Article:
UPDATE: Judge's decision upheld

Man's sentenced reduced

(KAIT) - MAY 12 UPDATE: An Arkansas Court of Appeals decision to reverse  in the conviction of Nathan Inskeep has been upheld.

APRIL 4 UPDATE: Arkansas Attorney General Leslie Rutledge's office filed a petition for the Arkansas Supreme Court to review the case.

The Arkansas Court of Appeals reversed the conviction of a Greene County man Wednesday.

A Greene County jury found Nathan Inskeep guilty of aggravated residential burglary in May and gave him 40 years of imprisonment.

The Court of Appeals reversed the conviction 10 months later to residential burglary and cut his sentence in half.

According to the original police report, Inskeep was arrested for forcing his way into a Marmaduke woman's home wearing only a red sweatshirt and nothing on the bottom.

Court documents state Inskeep lunged at the woman and caused a scratch to her infant's face.

"We thought as prosecutors, as state attorneys, we made an appropriate charge in charging aggravated residential burglary but the Court of Appeals disagreed," Second Judicial District Prosecuting Attorney Scott Ellington said.

Five judges on the Arkansas Court of Appeals said the evidence presented failed to show that Inskeep attempted to inflict death or serious physical injury, which is required in an aggravated residential burglary charge.

The State said in the original conviction that there is "more than enough evidence…to show he entered the house with the purpose of committing sexual assault" and that "rape or a sexual assault is a serious physical injury."

The State also stated "silently pursuing a woman (who, to all appearances, is alone except for a baby in her arms) into her house after she refuses to come to you, attempting to grab her, and continuing to pursue her as she flees screaming through her home – all done while naked below the waist – is inherently threatening."

The Court of Appeals changed the conviction to residential burglary based on the evidence they heard.

Judge Brandon Harrison wrote, "Even assuming that Inskeep did intend to sexually assault the woman, we hold that his intention, combined with his pursuing her into her home, grabbing her shoulder, and causing a minor scratch to the baby's face, does not constitute a substantial step toward inflicting serious physical injury."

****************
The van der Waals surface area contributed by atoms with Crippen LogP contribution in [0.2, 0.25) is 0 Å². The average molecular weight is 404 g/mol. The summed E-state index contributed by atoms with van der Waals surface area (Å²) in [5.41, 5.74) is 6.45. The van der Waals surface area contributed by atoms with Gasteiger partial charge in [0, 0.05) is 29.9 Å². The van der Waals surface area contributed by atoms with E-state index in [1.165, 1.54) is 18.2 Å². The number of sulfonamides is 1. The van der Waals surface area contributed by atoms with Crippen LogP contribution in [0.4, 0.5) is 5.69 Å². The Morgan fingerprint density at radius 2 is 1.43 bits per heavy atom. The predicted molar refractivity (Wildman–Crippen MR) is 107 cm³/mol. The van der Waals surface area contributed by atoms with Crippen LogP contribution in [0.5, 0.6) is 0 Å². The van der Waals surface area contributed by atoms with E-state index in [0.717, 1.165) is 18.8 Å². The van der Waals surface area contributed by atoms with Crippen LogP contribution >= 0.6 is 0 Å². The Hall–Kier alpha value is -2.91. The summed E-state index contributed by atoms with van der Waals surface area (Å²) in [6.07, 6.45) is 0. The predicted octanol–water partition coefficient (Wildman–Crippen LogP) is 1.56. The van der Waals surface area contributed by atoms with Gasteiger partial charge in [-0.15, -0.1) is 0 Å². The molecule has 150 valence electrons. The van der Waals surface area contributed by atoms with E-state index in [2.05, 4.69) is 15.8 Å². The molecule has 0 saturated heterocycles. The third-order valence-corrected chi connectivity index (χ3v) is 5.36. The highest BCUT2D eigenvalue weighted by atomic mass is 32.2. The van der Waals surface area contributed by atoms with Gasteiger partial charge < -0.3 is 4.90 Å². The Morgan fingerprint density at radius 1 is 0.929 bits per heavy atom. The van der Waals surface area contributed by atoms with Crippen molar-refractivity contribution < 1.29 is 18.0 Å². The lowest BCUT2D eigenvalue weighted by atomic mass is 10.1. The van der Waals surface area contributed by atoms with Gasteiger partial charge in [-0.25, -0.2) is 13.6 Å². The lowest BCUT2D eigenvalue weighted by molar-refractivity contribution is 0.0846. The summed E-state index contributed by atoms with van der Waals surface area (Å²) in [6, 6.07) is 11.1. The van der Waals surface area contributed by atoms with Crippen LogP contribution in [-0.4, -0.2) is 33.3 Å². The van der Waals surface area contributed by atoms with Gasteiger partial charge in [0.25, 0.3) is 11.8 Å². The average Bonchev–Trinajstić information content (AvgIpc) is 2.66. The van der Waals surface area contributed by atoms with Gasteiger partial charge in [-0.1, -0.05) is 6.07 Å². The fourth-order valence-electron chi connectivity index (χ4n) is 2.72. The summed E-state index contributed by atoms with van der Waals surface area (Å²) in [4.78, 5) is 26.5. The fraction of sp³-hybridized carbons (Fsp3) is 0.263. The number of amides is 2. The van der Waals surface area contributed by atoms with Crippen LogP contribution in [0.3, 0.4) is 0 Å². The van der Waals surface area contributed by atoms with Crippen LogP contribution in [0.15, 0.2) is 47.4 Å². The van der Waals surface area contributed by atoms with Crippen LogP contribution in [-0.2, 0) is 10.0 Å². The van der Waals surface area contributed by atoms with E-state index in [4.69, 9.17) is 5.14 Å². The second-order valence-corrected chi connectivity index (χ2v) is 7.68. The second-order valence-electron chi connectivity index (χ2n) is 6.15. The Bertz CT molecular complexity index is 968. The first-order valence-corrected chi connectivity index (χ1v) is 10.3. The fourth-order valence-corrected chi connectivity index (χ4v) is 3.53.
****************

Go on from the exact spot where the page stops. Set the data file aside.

Ellington said he received multiples calls Thursday from people outraged with the new conviction and sentencing.

"From all the calls and messages that I received, the public is outraged by this decision to reduce this charge considering the facts that were made and I think that if you look at the dissent in the opinion it certainly bares out why the public would be outraged," Ellington said.

One judge in the Court of Appeals agrees with the public's outrage.

In his dissent statement Judge Larry Vaught said he saw no reason to reverse the jury's original decision.

Vaught stated the risk to the woman and her baby was much greater than his colleagues stated.

He said the majority of the court is treating Inskeep the same as a burglar who breaks into a home to steal something like a television when no one is home.

Vaught ended his dissent stating "I refuse to tell the women of this state that if a masturbating, half-naked man forces his way into your home, grabs you and chases you through the house while you try to fight him off, don't worry – he probably doesn't intend to seriously hurt you…only sexually assault you."

Ellington told Region 8 News the Attorney General has not decided if they will file for another appeal in this case.

The entire appeal can be found here.

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